When ODM leaders organized a demonstration pressing for freedom of speech, Mayor Dick Wathika, minister Maina Kamanda and Assistant minister David Mwenje organized a demo in support of the government, Raila produced copies of passports of the mercenaries. Then only a day later, they emerged claiming a dubious financial involvement with the ODM leader.
Coincidence? These are the questions. Where are the answers?
Turkish Historian Cleared Of Charges For Declaring 'Genocide'
The New Anatolian
02 April 2007
An Istanbul court decided late in January not to pursue charges against a Turkish historian for declaring a "genocide" of Armenians had been committed during the last days of the Ottoman Empire, daily Radikal revealed over the weekend.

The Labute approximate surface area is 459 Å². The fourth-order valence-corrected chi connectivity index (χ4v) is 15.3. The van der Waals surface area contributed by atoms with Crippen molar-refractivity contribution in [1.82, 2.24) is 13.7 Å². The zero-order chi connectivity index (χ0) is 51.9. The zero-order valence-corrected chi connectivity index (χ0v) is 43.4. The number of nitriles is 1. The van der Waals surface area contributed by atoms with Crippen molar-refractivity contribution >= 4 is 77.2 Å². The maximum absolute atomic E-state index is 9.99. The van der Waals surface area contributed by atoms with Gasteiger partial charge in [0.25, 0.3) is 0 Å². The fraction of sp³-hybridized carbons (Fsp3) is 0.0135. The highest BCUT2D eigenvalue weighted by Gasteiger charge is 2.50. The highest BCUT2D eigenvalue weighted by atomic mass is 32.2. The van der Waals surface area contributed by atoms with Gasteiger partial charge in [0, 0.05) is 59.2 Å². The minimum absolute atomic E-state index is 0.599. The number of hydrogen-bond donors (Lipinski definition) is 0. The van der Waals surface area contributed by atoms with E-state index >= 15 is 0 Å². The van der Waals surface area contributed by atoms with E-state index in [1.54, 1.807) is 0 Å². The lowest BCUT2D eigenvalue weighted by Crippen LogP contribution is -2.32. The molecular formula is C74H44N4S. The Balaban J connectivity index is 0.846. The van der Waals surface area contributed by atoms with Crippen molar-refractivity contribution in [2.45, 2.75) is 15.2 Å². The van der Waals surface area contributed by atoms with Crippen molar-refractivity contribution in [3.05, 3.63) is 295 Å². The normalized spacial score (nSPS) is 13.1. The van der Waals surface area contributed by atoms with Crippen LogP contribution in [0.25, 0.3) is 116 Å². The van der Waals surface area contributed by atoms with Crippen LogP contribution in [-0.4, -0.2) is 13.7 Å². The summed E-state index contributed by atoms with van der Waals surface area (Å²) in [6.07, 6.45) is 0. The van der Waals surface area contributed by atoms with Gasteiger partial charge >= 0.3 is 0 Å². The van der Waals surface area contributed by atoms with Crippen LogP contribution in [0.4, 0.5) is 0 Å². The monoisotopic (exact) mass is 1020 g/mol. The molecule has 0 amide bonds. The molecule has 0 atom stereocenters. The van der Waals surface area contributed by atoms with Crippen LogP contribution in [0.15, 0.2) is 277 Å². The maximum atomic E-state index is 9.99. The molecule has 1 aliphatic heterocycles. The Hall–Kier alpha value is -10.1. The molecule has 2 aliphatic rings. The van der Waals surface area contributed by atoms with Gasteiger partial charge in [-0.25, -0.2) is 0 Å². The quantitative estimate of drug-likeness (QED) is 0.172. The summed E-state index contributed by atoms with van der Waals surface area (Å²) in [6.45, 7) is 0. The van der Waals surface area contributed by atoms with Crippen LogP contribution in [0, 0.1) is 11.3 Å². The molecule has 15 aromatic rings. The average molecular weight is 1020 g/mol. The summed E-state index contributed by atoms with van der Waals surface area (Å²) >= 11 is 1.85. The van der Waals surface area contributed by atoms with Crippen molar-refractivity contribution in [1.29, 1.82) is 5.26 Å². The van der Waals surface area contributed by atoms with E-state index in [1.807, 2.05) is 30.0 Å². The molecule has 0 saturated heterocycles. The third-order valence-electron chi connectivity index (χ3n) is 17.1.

In an article in Agos, a Turkish-Armenian weekly, historian Taner Akcam had written, "The 1915-1917 deportations and massacres of Armenians constituted a genocide."
The complaint against Akcam was filed by Recep Akkus at the prosecutor's office of Istanbul's Eyup district. The charges against Akcam were under controversial Turkish Penal Code (TCK) Article 301 for insulting Turkishness, as well as various other articles for instigating a crime, praising a crime and criminals, and instigating public animosity and hatred.
The prosecutor's office said that such writing about an alleged genocide is covered by freedom of speech and thus it is not "insulting Turkishness." The Jan. 30 decision came just 12 days the assassination of Armenian-Turkish journalist Hrant Dink, Agos' editor in chief. Dink, too, had been facing charges for insulting Turkishness when he was murdered.
Radikal noted that the prosecutor of Istanbul's Sisli district filed a case against Dink after remarks in which he said, "Of course I say this is a genocide."